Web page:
I’m in Ližnjan, Croatia, a village on a hilltop overlooking the Adriatic, built to be pirate-proof. It’s drenched in unbearable sunshine, sea salt and history. I sit on the terrace of a stone house and write in the shade of a giant poisonous oleander, marveling at the violet carpenter bee with no yellow stripes, and how the branch a few meters in front of me is actually a phasmatodea, a walking stick with unbelievable camouflage. I click my reset button more than once a day here, like when I see a kuna, the weasel-like marten scampering by, or an anguis fragilis, known colloquially as a “legless lizard,” masquerading as a snake and wearing five feet of cool, terrifying leather. A small scorpion watches me write.

These creatures give me strange dreams. Sleeping in a library will do that, anyhow.

For the month of June, I’m writer-in-residence at the natural and intellectual wonder that is the Zvona i Nari Library & Literary Retreat. I live in one of several houses that compose the library, flanked by a white wine vineyard. The facility is an NGO and the only library in the entire rural region southeast of Pula, the largest city in Istria. Zvona i Nari welcomes writers, editors, translators and academics from around the world to work, congregate, collaborate and present projects. I’m beyond lucky and privileged to be in a place of such shocking beauty.

I’ve come here to clear my head from the two-year process of writing my latest novel, Mouthquake. By “clear my head,” I mean immerse myself back into it, think about what it means to embrace stuttering as a mark of individuality. I’m a stutterer. I’ve come to consult the oracle of the books that surround me about the connections between broken words and broken narratives.

Nightly, I stare at the light pouring through a sieve of stars, and in the darkness, I try to locate the faces of my hosts, Natalija Grgorinić and Ognjen Rađen. We talk over plum brandy and watermelon, and for hours, they teach me about the complex relationship of Istria to the rest of Croatia, the cultural and linguistic differences of the province, and its role in peacemaking and cultural understanding. They speak of war and displacement, intersections of language and ethnicity, the indivisibility of experiences shared on the same blood-soaked ground. My head spins with new information.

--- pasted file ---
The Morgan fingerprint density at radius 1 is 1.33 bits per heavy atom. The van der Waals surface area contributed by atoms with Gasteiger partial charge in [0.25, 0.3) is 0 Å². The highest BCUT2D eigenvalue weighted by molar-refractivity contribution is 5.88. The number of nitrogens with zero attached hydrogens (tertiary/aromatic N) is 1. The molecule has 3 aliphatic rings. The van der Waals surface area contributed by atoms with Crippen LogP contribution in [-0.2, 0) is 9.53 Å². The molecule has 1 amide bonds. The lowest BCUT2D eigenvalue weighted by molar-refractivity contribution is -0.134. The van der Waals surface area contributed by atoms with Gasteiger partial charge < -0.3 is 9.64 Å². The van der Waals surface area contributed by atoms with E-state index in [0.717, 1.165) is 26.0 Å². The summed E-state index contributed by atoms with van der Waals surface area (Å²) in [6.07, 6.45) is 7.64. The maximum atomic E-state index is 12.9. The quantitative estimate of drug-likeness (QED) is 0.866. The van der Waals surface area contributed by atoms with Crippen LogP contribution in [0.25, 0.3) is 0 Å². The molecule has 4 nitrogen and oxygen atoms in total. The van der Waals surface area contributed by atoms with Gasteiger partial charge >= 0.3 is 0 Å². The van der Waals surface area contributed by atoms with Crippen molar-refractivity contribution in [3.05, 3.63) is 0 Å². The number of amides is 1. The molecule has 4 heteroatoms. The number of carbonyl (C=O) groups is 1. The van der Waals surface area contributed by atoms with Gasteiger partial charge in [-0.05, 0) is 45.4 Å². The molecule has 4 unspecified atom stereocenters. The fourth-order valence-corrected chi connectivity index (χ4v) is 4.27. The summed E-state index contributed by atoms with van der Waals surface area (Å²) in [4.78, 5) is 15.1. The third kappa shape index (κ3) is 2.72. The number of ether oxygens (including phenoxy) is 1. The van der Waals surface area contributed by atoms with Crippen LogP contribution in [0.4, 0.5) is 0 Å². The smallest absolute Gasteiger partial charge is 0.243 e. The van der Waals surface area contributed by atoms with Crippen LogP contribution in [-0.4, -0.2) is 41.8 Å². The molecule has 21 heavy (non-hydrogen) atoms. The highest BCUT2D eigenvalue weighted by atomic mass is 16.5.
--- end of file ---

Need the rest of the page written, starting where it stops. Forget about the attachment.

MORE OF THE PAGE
Queer bookshelf in Istria

Queer bookshelf in Istria

Natalija and Ognjen are novelists, librarians, curators, scholars, outsiders and insiders, ministers of all things weird and fantastic, and parents. They are collaborative writers and have made a life’s work out of studying the ideals, dynamics and fluidity of the concept of “writing duo.” They teach it by example. When they email me, I have no idea which one of them is writing, even after six months of correspondence.

I would even call them accidental historians. When I first showed up at the gates of Zvona i Nari, they were carting books to the library in a wheelbarrow. Someone had left about a hundred unwanted volumes on the street.

One said, “The confluence of literature and farming implements—this is what we’re all about.” The other: “Sometimes we’re more of a book shelter than a library. People don’t want books to be destroyed, so they give them to us, because they know they’ll be safe here.”

The houses of the library are home to the most eclectic groupings imaginable: Meters of leather-bound encyclopedias that claim to hold the entire knowledge of the world before the moment they were printed, obscure novels and works of poetry put out by now-defunct Yugoslavian publishers, socialist tracts, the complete works of Tito, guidebooks that illustrate how to build stadiums, all in a dizzying spectrum of languages and dialects. There are tomes that contain only footnotes, and editions so rare that they may not exist outside these walls.

“Take a look at this,” one of them says.